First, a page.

Clemens signed a four-year, $40 million contract with the Toronto Blue Jays that offseason, and he went on to put up ungodly numbers in Toronto. At 34-years-old in ‘97, Clemens went 21-7 with a 2.05 ERA with 292 strikeouts in 264 innings, winning the Cy Young. The following year, Clemens won 20 games, posted a 2.65 ERA and won another Cy Young award. This was also the year Mark McGwire and Sammy Sosa were winning the hearts of American baseball fans back with their assault of the single-season homerun record.*

*If memory serves correctly, the ’98 season also gave us a three-way tie between Clemens, McGwire and Sosa for the “Most Insanely Obvious And Grotesquely Blatant Steroid User Who Hoodwinked All Media Including Me” award. One note: I wasn’t actually a member of the media that summer. I was a snot-nosed kid deciding between a hamburger with only ketchup on it or a bean-and-cheese burrito from Taco Bell for lunch. But you know what I mean.

After the ’98 season, The Blue Jays swung a deal with New York for Clemens. David Wells, Homer Bush and Graeme Lloyd went to Canada, and Clemens went to the Bronx. This killed Red Sox fans. It was bad enough to watch Clemens leave Boston and sign with a team in the same division, but the man had given 13 years to the organization. And, besides, the Blue Jays? Nobody cared about the Blue Jays. But going to the Yankees? Clemens could have urinated on Paul Revere’s grave, and it would have went over better in New England than going to the Yankees.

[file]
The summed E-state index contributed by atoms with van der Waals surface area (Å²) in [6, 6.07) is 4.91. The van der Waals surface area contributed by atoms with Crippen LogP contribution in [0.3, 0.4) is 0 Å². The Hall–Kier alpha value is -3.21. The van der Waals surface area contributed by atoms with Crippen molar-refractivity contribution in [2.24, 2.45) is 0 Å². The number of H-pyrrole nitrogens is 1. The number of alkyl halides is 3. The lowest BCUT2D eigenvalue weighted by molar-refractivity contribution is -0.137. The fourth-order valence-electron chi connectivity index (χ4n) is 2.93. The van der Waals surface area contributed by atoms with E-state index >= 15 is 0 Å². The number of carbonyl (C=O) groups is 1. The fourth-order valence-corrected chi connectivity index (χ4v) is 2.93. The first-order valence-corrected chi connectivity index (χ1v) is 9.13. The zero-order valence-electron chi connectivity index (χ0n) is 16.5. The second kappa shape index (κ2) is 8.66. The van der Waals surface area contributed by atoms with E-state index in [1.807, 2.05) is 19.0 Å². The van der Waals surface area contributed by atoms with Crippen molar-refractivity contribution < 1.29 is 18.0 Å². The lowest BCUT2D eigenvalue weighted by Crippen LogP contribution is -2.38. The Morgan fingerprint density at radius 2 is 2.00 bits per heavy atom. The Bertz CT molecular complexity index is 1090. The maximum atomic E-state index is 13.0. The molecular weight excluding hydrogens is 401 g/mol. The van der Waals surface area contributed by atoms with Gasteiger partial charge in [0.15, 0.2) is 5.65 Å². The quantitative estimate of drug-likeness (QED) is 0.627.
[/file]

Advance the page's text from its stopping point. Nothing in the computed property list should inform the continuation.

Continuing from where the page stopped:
I don’t think it was that Clemens pitched exceptionally well with New York that tortured the souls of Red Sox fans, because he didn’t. In five seasons, Clemens went 77-36 with a 4.01 ERA. He really had only one great year in pinstripes, which was 2001 when Clemens went 20-3 and won his sixth career Cy Young.* What tortured Red Sox fans was that Clemens pitched well, for the most part, in the postseason with the Yankees. And he won.

*And even that year left a bit to be desired. Clemens’ 3.51 ERA didn’t sniff his second-worst ERA in a year he won the CY (2.65) and he gave up 205 hits in 220 1/3 innings. He struck out 213. OK. He gave up 19 bombs. Meh. It was also his 12th best “WAR” (wins above replacement) season in his career, so you tell me. It was a good year, for sure, it just wasn’t in the same stratosphere as his previous Cy Young seasons. And the 20-3 record distorted his overall winning percentage during his New York years. That’s if, you know, you put much thought into pitcher’s wins.